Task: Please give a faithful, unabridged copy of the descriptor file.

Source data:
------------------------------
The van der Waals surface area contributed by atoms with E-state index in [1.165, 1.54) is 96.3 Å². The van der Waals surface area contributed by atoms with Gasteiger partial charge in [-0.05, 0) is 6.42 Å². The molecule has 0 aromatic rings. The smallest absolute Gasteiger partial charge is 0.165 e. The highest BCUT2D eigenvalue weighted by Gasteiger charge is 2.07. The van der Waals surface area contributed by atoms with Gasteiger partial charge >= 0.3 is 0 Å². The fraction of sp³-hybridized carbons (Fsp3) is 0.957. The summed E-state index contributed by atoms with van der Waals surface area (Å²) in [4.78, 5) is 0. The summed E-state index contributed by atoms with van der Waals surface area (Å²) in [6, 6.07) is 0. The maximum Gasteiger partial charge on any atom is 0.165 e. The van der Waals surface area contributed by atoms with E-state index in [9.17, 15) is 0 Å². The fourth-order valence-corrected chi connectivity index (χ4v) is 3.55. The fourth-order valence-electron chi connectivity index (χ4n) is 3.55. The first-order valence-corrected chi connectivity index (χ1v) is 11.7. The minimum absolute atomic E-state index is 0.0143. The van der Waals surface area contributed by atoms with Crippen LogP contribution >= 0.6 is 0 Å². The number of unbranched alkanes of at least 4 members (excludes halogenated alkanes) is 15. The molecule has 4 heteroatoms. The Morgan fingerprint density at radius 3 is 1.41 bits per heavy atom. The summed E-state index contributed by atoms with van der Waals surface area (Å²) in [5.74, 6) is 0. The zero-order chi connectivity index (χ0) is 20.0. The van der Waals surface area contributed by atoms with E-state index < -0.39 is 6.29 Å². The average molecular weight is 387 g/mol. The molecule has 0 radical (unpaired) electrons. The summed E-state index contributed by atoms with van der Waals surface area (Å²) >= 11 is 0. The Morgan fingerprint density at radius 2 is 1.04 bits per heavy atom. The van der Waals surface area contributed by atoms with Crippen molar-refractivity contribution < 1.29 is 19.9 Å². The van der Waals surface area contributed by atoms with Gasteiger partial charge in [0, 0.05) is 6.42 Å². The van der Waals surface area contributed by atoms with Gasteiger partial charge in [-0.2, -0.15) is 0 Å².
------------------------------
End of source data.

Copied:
The van der Waals surface area contributed by atoms with E-state index in [1.165, 1.54) is 96.3 Å². The van der Waals surface area contributed by atoms with Gasteiger partial charge in [-0.05, 0) is 6.42 Å². The molecule has 0 aromatic rings. The smallest absolute Gasteiger partial charge is 0.165 e. The highest BCUT2D eigenvalue weighted by Gasteiger charge is 2.07. The van der Waals surface area contributed by atoms with Gasteiger partial charge >= 0.3 is 0 Å². The fraction of sp³-hybridized carbons (Fsp3) is 0.957. The summed E-state index contributed by atoms with van der Waals surface area (Å²) in [4.78, 5) is 0. The summed E-state index contributed by atoms with van der Waals surface area (Å²) in [6, 6.07) is 0. The maximum Gasteiger partial charge on any atom is 0.165 e. The van der Waals surface area contributed by atoms with E-state index in [9.17, 15) is 0 Å². The fourth-order valence-corrected chi connectivity index (χ4v) is 3.55. The fourth-order valence-electron chi connectivity index (χ4n) is 3.55. The first-order valence-corrected chi connectivity index (χ1v) is 11.7. The minimum absolute atomic E-state index is 0.0143. The van der Waals surface area contributed by atoms with Crippen LogP contribution >= 0.6 is 0 Å². The number of unbranched alkanes of at least 4 members (excludes halogenated alkanes) is 15. The molecule has 4 heteroatoms. The Morgan fingerprint density at radius 3 is 1.41 bits per heavy atom. The summed E-state index contributed by atoms with van der Waals surface area (Å²) in [5.74, 6) is 0. The zero-order chi connectivity index (χ0) is 20.0. The van der Waals surface area contributed by atoms with E-state index < -0.39 is 6.29 Å². The average molecular weight is 387 g/mol. The molecule has 0 radical (unpaired) electrons. The summed E-state index contributed by atoms with van der Waals surface area (Å²) >= 11 is 0. The Morgan fingerprint density at radius 2 is 1.04 bits per heavy atom. The van der Waals surface area contributed by atoms with Crippen molar-refractivity contribution < 1.29 is 19.9 Å². The van der Waals surface area contributed by atoms with Gasteiger partial charge in [0, 0.05) is 6.42 Å². The van der Waals surface area contributed by atoms with Gasteiger partial charge in [-0.2, -0.15) is 0 Å².